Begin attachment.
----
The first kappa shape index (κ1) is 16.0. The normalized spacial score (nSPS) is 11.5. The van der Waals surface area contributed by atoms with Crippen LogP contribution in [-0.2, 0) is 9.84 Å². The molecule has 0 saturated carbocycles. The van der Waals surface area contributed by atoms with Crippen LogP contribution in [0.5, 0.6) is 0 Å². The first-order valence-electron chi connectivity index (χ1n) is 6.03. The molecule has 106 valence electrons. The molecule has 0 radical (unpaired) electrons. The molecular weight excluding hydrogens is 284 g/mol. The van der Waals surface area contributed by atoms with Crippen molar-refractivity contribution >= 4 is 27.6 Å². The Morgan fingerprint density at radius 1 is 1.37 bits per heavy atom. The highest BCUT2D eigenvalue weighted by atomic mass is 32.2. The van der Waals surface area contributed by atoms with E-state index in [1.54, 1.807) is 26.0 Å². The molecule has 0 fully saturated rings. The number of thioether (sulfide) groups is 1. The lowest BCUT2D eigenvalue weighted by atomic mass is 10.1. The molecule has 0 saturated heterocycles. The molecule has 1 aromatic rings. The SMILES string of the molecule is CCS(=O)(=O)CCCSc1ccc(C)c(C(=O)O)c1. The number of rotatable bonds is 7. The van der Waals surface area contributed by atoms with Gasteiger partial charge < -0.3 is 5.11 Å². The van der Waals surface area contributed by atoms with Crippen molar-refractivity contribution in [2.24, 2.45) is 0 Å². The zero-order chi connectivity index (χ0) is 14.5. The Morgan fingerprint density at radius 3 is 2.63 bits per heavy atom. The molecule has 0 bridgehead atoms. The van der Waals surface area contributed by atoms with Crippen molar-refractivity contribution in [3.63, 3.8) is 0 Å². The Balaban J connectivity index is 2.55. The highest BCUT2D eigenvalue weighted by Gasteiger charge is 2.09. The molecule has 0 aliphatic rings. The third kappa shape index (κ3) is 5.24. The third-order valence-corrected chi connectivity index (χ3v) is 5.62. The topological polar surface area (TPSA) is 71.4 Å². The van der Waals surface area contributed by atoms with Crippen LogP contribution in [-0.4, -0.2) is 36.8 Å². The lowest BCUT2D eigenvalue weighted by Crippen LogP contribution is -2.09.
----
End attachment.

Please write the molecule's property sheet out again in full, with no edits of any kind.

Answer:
The first kappa shape index (κ1) is 16.0. The normalized spacial score (nSPS) is 11.5. The van der Waals surface area contributed by atoms with Crippen LogP contribution in [-0.2, 0) is 9.84 Å². The molecule has 0 saturated carbocycles. The van der Waals surface area contributed by atoms with Crippen LogP contribution in [0.5, 0.6) is 0 Å². The first-order valence-electron chi connectivity index (χ1n) is 6.03. The molecule has 106 valence electrons. The molecule has 0 radical (unpaired) electrons. The molecular weight excluding hydrogens is 284 g/mol. The van der Waals surface area contributed by atoms with Crippen molar-refractivity contribution >= 4 is 27.6 Å². The Morgan fingerprint density at radius 1 is 1.37 bits per heavy atom. The highest BCUT2D eigenvalue weighted by atomic mass is 32.2. The van der Waals surface area contributed by atoms with E-state index in [1.54, 1.807) is 26.0 Å². The molecule has 0 fully saturated rings. The number of thioether (sulfide) groups is 1. The lowest BCUT2D eigenvalue weighted by atomic mass is 10.1. The molecule has 0 saturated heterocycles. The molecule has 1 aromatic rings. The SMILES string of the molecule is CCS(=O)(=O)CCCSc1ccc(C)c(C(=O)O)c1. The number of rotatable bonds is 7. The van der Waals surface area contributed by atoms with Gasteiger partial charge < -0.3 is 5.11 Å². The van der Waals surface area contributed by atoms with Crippen molar-refractivity contribution in [2.24, 2.45) is 0 Å². The zero-order chi connectivity index (χ0) is 14.5. The Morgan fingerprint density at radius 3 is 2.63 bits per heavy atom. The molecule has 0 bridgehead atoms. The van der Waals surface area contributed by atoms with Crippen molar-refractivity contribution in [3.63, 3.8) is 0 Å². The Balaban J connectivity index is 2.55. The highest BCUT2D eigenvalue weighted by Gasteiger charge is 2.09. The molecule has 0 aliphatic rings. The third kappa shape index (κ3) is 5.24. The third-order valence-corrected chi connectivity index (χ3v) is 5.62. The topological polar surface area (TPSA) is 71.4 Å². The van der Waals surface area contributed by atoms with Crippen LogP contribution in [-0.4, -0.2) is 36.8 Å². The lowest BCUT2D eigenvalue weighted by Crippen LogP contribution is -2.09.